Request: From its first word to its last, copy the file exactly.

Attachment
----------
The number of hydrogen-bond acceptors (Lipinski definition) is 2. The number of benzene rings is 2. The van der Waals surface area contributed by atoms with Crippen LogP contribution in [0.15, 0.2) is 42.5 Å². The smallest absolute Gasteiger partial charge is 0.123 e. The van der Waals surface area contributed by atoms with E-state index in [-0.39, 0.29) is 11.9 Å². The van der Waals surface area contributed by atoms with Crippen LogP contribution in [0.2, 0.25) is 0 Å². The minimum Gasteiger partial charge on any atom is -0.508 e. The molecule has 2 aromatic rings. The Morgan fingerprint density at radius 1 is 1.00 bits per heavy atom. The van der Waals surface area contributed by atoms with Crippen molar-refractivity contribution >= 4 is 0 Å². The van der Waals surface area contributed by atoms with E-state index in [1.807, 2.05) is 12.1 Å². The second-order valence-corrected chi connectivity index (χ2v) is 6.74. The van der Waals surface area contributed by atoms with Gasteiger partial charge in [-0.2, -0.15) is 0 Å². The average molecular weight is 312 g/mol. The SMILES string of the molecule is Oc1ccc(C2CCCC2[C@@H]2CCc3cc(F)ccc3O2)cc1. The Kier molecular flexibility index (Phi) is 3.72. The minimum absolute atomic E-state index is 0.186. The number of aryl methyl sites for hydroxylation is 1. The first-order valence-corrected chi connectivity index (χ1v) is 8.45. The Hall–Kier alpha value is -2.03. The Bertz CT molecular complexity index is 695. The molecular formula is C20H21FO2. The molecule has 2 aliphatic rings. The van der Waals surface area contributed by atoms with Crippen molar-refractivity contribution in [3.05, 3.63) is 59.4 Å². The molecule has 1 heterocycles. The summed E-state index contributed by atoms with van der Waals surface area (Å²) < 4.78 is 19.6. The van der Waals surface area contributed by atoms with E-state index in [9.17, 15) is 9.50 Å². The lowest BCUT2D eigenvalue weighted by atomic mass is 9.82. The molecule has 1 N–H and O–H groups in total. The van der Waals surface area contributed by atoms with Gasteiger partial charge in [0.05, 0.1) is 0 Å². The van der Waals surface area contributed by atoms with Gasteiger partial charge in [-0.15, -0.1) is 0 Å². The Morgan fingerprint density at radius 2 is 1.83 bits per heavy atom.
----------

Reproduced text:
The number of hydrogen-bond acceptors (Lipinski definition) is 2. The number of benzene rings is 2. The van der Waals surface area contributed by atoms with Crippen LogP contribution in [0.15, 0.2) is 42.5 Å². The smallest absolute Gasteiger partial charge is 0.123 e. The van der Waals surface area contributed by atoms with E-state index in [-0.39, 0.29) is 11.9 Å². The van der Waals surface area contributed by atoms with Crippen LogP contribution in [0.2, 0.25) is 0 Å². The minimum Gasteiger partial charge on any atom is -0.508 e. The molecule has 2 aromatic rings. The Morgan fingerprint density at radius 1 is 1.00 bits per heavy atom. The van der Waals surface area contributed by atoms with Crippen molar-refractivity contribution >= 4 is 0 Å². The van der Waals surface area contributed by atoms with E-state index in [1.807, 2.05) is 12.1 Å². The second-order valence-corrected chi connectivity index (χ2v) is 6.74. The van der Waals surface area contributed by atoms with Gasteiger partial charge in [-0.2, -0.15) is 0 Å². The average molecular weight is 312 g/mol. The SMILES string of the molecule is Oc1ccc(C2CCCC2[C@@H]2CCc3cc(F)ccc3O2)cc1. The Kier molecular flexibility index (Phi) is 3.72. The minimum absolute atomic E-state index is 0.186. The number of aryl methyl sites for hydroxylation is 1. The first-order valence-corrected chi connectivity index (χ1v) is 8.45. The Hall–Kier alpha value is -2.03. The Bertz CT molecular complexity index is 695. The molecular formula is C20H21FO2. The molecule has 2 aliphatic rings. The van der Waals surface area contributed by atoms with Crippen molar-refractivity contribution in [3.05, 3.63) is 59.4 Å². The molecule has 1 heterocycles. The summed E-state index contributed by atoms with van der Waals surface area (Å²) < 4.78 is 19.6. The van der Waals surface area contributed by atoms with E-state index in [9.17, 15) is 9.50 Å². The lowest BCUT2D eigenvalue weighted by atomic mass is 9.82. The molecule has 1 N–H and O–H groups in total. The van der Waals surface area contributed by atoms with Gasteiger partial charge in [0.05, 0.1) is 0 Å². The van der Waals surface area contributed by atoms with Gasteiger partial charge in [-0.15, -0.1) is 0 Å². The Morgan fingerprint density at radius 2 is 1.83 bits per heavy atom.